Middle East tensions ‘a double-edged sword’

Higher oil prices are good for the O&G stocks, but exporters are not exactly revealing, says Innes


THE surge in oil prices due to tensions in the Middle East may be a boon for the local oil and gas (O&G) stocks, but it could burden the government.

AxiTrader chief Asia market strategist Stephen Innes said, while the higher oil prices will be good for the Bursa Malaysia’s O&G constituents, it has the potential to be a dampener for economic growth among the country’s key trade partners.

“The higher oil prices are a bit of a double-edged sword, good for the O&G stocks, but exporters are not exactly revealing,” he told The Malaysian Reserve (TMR).

Innes noted that risk aversion trades will typically win out if the US and Iran continue to march down the road of no return, which in turn will not be good for regional sentiment.

“I expect tensions to intensify before abating and we should anticipate defensive strategies to flourish and ultimately, I think this will weigh on riskier assets like Malaysian stocks and bonds as the market heads for the insurance umbrella of US bonds,” he said.

Innes is surprised gold has not traded above US$1550 (RM6,358)/ oz, and equally nonplussed Brent crude has not convincingly breached US$70 per barrel levels, but that may come in good time if the US and Iran edge closer towards an all out conflict.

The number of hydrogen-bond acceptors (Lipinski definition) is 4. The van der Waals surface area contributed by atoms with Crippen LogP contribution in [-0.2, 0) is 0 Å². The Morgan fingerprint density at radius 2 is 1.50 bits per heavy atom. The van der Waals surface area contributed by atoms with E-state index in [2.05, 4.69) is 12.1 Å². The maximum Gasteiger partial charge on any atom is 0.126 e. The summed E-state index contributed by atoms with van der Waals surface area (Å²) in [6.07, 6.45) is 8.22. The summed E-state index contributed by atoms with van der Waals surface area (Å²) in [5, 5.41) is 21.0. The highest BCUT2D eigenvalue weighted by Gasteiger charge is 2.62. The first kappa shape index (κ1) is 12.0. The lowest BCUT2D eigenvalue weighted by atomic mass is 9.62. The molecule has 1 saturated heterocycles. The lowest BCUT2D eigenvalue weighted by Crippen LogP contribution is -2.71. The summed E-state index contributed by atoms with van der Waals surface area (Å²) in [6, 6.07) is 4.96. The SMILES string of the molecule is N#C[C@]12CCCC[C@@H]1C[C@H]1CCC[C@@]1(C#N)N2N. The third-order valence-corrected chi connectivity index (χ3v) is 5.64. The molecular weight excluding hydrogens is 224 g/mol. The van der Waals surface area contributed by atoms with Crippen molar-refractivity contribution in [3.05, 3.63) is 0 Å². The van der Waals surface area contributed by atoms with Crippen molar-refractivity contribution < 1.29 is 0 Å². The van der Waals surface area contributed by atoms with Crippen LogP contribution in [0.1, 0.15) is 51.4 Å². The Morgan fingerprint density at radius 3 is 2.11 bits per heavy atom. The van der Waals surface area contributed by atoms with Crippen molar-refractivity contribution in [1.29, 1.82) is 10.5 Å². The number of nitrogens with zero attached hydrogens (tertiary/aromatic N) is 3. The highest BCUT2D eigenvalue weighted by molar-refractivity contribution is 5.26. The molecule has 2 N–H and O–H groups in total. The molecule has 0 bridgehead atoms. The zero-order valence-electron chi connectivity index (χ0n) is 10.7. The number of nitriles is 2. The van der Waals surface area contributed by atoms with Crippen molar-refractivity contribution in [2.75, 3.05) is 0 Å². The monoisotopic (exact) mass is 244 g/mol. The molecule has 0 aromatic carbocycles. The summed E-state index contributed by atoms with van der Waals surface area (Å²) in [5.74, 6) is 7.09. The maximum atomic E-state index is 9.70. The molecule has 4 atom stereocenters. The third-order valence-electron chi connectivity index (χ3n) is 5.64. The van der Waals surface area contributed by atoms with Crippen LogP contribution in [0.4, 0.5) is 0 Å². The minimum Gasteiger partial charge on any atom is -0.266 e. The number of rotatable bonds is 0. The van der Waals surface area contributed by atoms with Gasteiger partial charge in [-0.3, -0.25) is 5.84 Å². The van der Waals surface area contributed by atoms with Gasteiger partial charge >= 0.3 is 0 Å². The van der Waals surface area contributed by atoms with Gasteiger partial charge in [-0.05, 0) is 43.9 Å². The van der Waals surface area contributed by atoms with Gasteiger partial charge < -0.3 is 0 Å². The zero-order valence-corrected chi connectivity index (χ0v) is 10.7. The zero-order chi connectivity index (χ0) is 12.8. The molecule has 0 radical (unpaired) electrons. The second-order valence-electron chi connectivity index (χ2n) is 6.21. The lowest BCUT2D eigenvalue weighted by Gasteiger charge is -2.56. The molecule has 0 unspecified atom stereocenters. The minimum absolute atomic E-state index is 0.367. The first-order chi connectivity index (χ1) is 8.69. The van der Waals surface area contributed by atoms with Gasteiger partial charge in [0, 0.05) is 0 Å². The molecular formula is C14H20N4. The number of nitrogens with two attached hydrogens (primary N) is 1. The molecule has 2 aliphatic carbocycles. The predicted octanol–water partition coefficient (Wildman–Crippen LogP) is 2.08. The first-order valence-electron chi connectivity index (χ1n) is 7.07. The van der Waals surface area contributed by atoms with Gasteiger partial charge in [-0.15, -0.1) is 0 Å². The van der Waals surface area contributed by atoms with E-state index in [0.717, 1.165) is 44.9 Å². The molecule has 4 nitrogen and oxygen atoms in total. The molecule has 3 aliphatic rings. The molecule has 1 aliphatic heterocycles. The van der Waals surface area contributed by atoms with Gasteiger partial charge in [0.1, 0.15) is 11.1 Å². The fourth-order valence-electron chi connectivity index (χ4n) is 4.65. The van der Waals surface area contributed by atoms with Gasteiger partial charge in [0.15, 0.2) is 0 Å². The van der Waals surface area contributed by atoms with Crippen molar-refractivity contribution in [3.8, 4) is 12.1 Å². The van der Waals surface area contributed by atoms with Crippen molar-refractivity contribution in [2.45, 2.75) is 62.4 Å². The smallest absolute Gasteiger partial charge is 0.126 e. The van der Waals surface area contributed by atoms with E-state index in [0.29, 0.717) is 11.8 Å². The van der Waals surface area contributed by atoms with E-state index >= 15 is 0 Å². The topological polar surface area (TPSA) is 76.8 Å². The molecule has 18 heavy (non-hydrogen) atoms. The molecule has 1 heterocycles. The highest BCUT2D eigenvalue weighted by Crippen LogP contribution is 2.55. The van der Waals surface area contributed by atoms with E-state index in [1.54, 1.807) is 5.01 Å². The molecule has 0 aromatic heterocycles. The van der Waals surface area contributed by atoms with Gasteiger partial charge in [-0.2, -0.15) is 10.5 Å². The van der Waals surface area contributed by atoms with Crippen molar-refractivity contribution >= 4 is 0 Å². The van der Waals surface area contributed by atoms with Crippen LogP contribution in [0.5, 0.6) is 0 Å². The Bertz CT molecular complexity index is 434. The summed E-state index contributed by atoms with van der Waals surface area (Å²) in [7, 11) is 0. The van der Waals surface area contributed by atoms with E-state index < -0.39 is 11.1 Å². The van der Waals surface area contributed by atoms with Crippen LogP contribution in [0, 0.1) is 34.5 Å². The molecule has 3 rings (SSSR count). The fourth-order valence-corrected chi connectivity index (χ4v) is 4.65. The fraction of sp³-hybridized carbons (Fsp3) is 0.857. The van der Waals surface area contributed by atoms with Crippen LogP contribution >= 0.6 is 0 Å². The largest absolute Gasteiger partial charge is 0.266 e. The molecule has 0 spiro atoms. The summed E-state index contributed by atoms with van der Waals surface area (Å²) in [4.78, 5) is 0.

Last Friday, the head of the Iranian Revolutionary Guards’ elite Quds Force General Qassem Soleimani was killed by US forces in Iraq.

Global oil prices soared more than 3% in the wake of the strike with Brent contract rising US$2.25 a barrel or 3.4% to US$68.56 a barrel at the time of writing.

Innes further added that higher oil prices always throw a spanner into the works for Asia’s colossal energy importers.

“Its a double-edged sword among Asia-Pacific’s oil-exporting countries, such as Malaysia, which is still a net energy importer. Higher oil prices are a significant risk for Asian economies,” he noted.

Data from Bloomberg showed that Hibiscus Petroleum Bhd, Sapura Energy Bhd and Petronas Gas Bhd (PetGas) were among the most actively traded counters due to the spike in crude oil prices.

Hibiscus rose 2.6% — highest in 15 weeks — to 99.5 sen from 97 sen previously. Trading volume was nine times the average at this time of day.

Sapura Energy closed unchanged at 27.5 sen. Trading volume was double the average at this time of day.

PetGas rose 1.1% or 20 sen to RM17.14. Trading volume was 27% below the 20-day average for the day.

The benchmark FTSE Bursa Malaysia KLCI closed 8.9 points or 0.55% higher at 1,611 last Friday.

Economist Prof Emeritus Dr Barjoyai Bardai said local oil companies, especially Petroliam Nasional Bhd (Petronas) is set to benefit from rising oil prices amid the US-Iran crisis.

He cautioned higher energy prices could put a burden on the government, especially on fuel subsidies.

“The government is expected to allot more money to subsidise the fuel, as oil prices will definitely increase.

“There is also fears inflation may increase as a result of this event and deter public spending and consumption,” he told TMR.

Rakuten Trade Sdn Bhd VP of Research Vincent Lau reckons the impact towards the stock prices of O&G counters to be short term, unless there is a war or escalation of the conflict.

“Tension will remain and all eyes will be on any retaliation action,” Lau told TMR.